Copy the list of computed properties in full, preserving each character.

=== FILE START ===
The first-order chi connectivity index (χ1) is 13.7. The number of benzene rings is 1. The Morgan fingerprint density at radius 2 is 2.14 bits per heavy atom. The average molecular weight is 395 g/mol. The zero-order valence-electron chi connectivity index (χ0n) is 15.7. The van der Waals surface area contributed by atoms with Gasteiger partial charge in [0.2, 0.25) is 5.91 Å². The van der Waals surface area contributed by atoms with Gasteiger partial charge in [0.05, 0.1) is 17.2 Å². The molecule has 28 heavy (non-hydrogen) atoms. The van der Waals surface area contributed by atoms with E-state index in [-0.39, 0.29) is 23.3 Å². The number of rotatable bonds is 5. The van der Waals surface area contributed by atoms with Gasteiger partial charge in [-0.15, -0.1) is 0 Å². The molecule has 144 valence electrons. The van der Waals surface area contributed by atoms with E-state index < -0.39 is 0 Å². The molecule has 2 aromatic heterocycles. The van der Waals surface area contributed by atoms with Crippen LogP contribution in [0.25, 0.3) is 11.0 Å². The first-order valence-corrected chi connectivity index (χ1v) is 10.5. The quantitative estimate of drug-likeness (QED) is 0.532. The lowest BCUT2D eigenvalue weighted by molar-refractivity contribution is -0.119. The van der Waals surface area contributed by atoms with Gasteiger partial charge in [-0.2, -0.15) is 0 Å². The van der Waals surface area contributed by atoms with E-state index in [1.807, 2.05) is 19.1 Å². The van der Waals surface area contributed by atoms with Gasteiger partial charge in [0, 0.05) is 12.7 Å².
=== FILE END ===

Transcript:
The first-order chi connectivity index (χ1) is 13.7. The number of benzene rings is 1. The Morgan fingerprint density at radius 2 is 2.14 bits per heavy atom. The average molecular weight is 395 g/mol. The zero-order valence-electron chi connectivity index (χ0n) is 15.7. The van der Waals surface area contributed by atoms with Gasteiger partial charge in [0.2, 0.25) is 5.91 Å². The van der Waals surface area contributed by atoms with Gasteiger partial charge in [0.05, 0.1) is 17.2 Å². The molecule has 28 heavy (non-hydrogen) atoms. The van der Waals surface area contributed by atoms with E-state index in [-0.39, 0.29) is 23.3 Å². The number of rotatable bonds is 5. The van der Waals surface area contributed by atoms with Gasteiger partial charge in [-0.15, -0.1) is 0 Å². The molecule has 144 valence electrons. The van der Waals surface area contributed by atoms with E-state index < -0.39 is 0 Å². The molecule has 2 aromatic heterocycles. The van der Waals surface area contributed by atoms with Crippen LogP contribution in [0.25, 0.3) is 11.0 Å². The first-order valence-corrected chi connectivity index (χ1v) is 10.5. The quantitative estimate of drug-likeness (QED) is 0.532. The lowest BCUT2D eigenvalue weighted by molar-refractivity contribution is -0.119. The van der Waals surface area contributed by atoms with Gasteiger partial charge in [-0.2, -0.15) is 0 Å². The van der Waals surface area contributed by atoms with E-state index in [1.807, 2.05) is 19.1 Å². The van der Waals surface area contributed by atoms with Gasteiger partial charge in [0, 0.05) is 12.7 Å².